That's how I talk through a warm-up with a group that's chock full of people who have never ridden with me before. That's also how I describe my coaching approach to new people outside the Spinning realm of my world. Despite my propensity for uber-cheesiness, the concept behind "my schtick" when presented in the context of "these are things we should be doing ANYWAY; why not do them on a bike?" doesn't actually come across as all that hokey).

When people who train with me give me feedback about how "life on the Spinner" indeed translates into how they approach the rest of their lives, I can't fully describe how much that means to me. It makes sense, of course -- that's what I present as the WHOLE POINT -- but to hear that my desired outcomes actually happen is a special, humbling, and enormously rewarding experience that I am most privileged to have on regular occasions.

When I apply my schtick to my own life -- on the bike, and off -- I a) see results, and b) expand my creativity in communicating "how I see the world" to my riders. The stuff that comes out of my mouth during Spinning classes is the direct result of the things I tell myself when I'm training, and when I'm going about the rest of my life. I'm never "out of ideas" for ride themes or coaching language simply because I never stop talking myself through the events of my day. It works, and I'm lucky to have carved out an existence where I have the opportunity to walk groups of people through my own coping mechanisms amidst a backdrop of holistic wellness and life-altering, all-consuming rhythms. What a life.

Training for this Century, symbolically, has been a test of these very coping mechanisms.

When I rode my first 50 miler outdoors, I called upon my experiences on the Spinner to coach myself through it. When I identified specific areas where I needed to improve, I went right back to the Spinner to tackle them.

Each of my solo training sessions on a Spinner had a specific sub-subobjective. I micromanaged specific sub-sub details of my form (the specific angle of the bend of my elbows, the angle of my right hand on the handlebars, the tilt of my left hip), and literally dedicated entire training sessions to each of those super-subtle details. I got really damned good at sustaining my adjustments for 3 hours, 4 hours, even 5 hours (imagine 5 hours on a Spinner centered entirely around the angle of my pelvic tilt?!). I got good at enduring uncomfortable, wet clothing. Got good at coping with "hot feet." Got good at knowing exactly how frequently to eat and drink, and WHAT to eat and drink. I learned to see myself as an endurance athlete -- not just somebody who can DO sporadic endurance events. It's a subtle distinction, but an important one.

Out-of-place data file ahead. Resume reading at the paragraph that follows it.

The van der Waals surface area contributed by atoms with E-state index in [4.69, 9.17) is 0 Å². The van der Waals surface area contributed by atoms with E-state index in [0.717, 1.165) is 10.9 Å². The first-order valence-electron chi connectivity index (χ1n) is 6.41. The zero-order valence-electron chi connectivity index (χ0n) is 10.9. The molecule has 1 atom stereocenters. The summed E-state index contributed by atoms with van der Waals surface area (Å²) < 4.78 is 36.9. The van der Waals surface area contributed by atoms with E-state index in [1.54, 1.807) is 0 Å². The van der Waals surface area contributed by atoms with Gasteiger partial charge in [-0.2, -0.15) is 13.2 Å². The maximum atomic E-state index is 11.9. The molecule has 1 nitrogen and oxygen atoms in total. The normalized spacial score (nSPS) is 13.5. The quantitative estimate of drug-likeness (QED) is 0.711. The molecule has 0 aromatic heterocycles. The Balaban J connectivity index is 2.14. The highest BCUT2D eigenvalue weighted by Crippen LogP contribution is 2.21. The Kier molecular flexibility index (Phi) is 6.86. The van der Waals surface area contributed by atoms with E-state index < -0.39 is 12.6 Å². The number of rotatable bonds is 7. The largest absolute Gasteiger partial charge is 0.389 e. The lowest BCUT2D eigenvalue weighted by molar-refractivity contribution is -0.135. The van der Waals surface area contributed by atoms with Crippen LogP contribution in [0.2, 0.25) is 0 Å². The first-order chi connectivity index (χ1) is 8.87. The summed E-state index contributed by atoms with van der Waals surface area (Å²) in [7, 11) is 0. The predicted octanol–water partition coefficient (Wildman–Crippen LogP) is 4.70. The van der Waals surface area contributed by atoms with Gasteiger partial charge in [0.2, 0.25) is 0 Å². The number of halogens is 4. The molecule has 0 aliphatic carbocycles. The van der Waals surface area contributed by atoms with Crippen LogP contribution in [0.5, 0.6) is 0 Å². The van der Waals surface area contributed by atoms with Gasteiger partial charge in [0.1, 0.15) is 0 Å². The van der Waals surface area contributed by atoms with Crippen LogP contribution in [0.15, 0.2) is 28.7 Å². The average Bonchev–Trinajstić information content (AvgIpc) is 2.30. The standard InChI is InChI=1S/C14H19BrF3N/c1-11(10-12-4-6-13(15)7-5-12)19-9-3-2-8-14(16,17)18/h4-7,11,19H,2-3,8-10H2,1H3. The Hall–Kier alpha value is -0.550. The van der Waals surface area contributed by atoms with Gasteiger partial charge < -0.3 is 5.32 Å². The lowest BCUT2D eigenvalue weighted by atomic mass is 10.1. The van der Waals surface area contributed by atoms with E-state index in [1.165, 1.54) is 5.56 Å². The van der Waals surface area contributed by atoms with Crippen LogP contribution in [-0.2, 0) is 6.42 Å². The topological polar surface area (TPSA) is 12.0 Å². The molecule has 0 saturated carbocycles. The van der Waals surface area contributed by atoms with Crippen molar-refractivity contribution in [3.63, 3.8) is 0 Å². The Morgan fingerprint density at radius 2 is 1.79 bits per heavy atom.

When I rode my next 50 miler and had the opportunity to test the tweaks I'd made indoors? Rocked it.

Yesterday I dropped a bunch of money on an organized 110K ride to enforce that I continue to improve without bailing early ("oh, looks like rain..." or "oh, I could definitely do more - but let's go home"), and every cent was worth it.

68 miles (+ 2 round-trip to commute to base) = my first 70 mile ride. Stayed ENTIRELY below LT (even on some pretty ridiculous climbs), and felt like I at least another 5-10 miles in me. With two more months of training, this Century is in the bag. Not a bad shift in self-concept for the woman who thinks she's going to land on her head every time she touches her bike.

Like I did with my post on my first 50 miler, here's what I learned:

1. Invest in your psychological fuel.
If one is responsible about one's intensity (i.e., not going out too hard, too early), endurance efforts are NOT about physical resilience. So I applied my own go-to coaching language about the merits of rehearsing (in advance) coping mechanisms for adversity. I invested time at the front end collecting "thoughts" to fuel my self-dialogue. I asked experienced cyclists what they tell themselves when they're flying down steep hills at the speed of sound and feel themselves tensing up. ("Sit up!" "Check your shoulders!" "Where are your hips?") That's the stuff I told myself when I got scared.

I also posted a status update on Facebook the morning of the event, announcing that I was doing this craziness, knowing that 50-something comments would flood in RIGHT before the ride started (which absolutely happened). Some of those comments were really quite specifically meaningful, and I absolutely tapped into their sentiments. I knew that would happen.

The most meaningful were a couple from people I train who threw expressions that I recognized as my own go-to "isms" from Spinning classes, right back at me. I got tearful -- and you'd better believe I thought about that when my feet were numb and my crotch was on fire.